There’s a place called Sushi Bites that’s right around the corner from Kuroshio, but the first place that we went after making this resolution was several miles south. We hadn’t been back to Yakitori Jinbei in Smyrna since we went there with Randy and Kimberly after we saw Miyazaki’s film Ponyo. Yes, we went to a Japanese restaurant for lunch after seeing a Japanese cartoon. We’re predictable that way sometimes. Similarly, this place gets ridiculously busy once every September when Anime Weekend Atlanta is going on about a mile down the road.
We visited about two weeks after the trip to Kuroshio. It’s a very small little place in the same strip mall as Thompson Brothers Bar-B-Q, and I first went over here with David about four years ago. They specialize in yakitori, which, if you didn’t pick up on it before, is kind of like Japanese kabobs, various meats and veggies on short skewers. Here, the yakitori is grilled over imported binchōtan oak charcoal, and that is said to make all the difference. The yakitori is served either with a dark, sweet sauce or with sea salt.
The children and I met Marie here on a Friday evening when the traffic was particularly hellish, sparing her at least part of that bad commute. She had a teriyaki chicken bowl, with rice and vegetables and an insensibly tasty egg. My daughter had the basic starter order of yakitori, three skewers of chicken with the sauce, and an order of California rolls. I had the yakitori negima, which they describe as young chicken, served with grilled onions and peppers, and an order of spicy tuna sushi. The prices here are considerably higher than Ru San’s, and came close to $45 for the three of us after the tip, but the meat was so much better. This was some of the tastiest, juiciest chicken that I have had in quite some time, and I could have gladly indulged in more.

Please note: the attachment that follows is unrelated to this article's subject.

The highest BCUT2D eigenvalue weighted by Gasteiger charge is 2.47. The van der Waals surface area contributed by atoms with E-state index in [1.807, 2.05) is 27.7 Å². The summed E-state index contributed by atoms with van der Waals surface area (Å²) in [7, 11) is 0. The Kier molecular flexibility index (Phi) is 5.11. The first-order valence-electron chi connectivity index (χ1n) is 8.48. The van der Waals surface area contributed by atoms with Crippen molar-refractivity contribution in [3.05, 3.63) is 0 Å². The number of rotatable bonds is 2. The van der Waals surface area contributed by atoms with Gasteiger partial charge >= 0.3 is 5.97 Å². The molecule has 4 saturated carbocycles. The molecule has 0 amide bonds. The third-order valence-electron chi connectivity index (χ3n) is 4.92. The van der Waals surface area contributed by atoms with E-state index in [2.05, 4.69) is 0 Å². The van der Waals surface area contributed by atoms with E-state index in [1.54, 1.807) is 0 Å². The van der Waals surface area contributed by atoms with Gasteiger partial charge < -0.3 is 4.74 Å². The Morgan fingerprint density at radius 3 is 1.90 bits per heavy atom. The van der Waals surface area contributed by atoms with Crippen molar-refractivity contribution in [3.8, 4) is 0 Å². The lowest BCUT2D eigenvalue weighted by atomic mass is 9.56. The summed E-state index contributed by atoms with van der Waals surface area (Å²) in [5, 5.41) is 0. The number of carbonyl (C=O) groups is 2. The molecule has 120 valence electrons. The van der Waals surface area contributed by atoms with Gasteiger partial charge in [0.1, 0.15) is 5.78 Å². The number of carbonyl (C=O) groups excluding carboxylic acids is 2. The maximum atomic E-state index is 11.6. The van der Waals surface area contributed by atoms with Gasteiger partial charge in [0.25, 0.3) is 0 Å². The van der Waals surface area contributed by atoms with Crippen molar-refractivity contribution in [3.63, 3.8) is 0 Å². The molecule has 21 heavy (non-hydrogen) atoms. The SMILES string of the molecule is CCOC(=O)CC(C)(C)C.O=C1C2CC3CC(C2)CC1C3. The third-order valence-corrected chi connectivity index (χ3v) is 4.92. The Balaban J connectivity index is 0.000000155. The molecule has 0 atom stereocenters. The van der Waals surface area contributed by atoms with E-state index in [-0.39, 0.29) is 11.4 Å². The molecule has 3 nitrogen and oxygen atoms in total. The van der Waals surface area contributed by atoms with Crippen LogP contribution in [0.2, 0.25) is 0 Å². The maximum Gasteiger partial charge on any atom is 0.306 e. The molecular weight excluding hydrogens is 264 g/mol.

Interestingly, reading some of my fellow hobbyists’ opinions about this place – good grief, just about everybody local’s reviewed it – it seems that this is one of the very best places in Atlanta for ramen. I’m rarely ever in the mood for that myself, but Marie occasionally gets a craving. Perhaps we’ll give the ramen a try the next time.
A couple of days later, we gave Sushi Bites a visit. Somehow or another, the chicken yakitori here conspired to be every bit as dry and awful as the stuff at Kurushio, but the rest of our visit was quite nice. Neal joined us, and he ordered what they call a Monkey Roll, a mix of smoked salmon, cream cheese, cranberries and jalapenos, and said that it was very good. He also enjoyed the bacon scallop yakitori, which I promised myself I would try the next time. My spicy salmon sushi was not bad, and I enjoyed the shrimp tempura. My daughter had chicken yakisoba, and Marie had an order of pork fried rice.
We liked everything except for my chicken yakitori, and also liked the price. The food is mostly just as good as Ru San’s, and the service was charmingly attentive, yet scatterbrained. Early on, having delivered our drinks, our server asked whether we were ready. Indeed we were, for menus.
Of the three, Yakitori Jinbei was clearly the best, but it was still nice to find some very reasonably-priced alternatives to Ru San’s in our neighborhood. Having said that, now that we’ve gone out for fried rice three times in a month, it’s possible that Marie is now satisfied enough that we may not be back to any of them any time soon!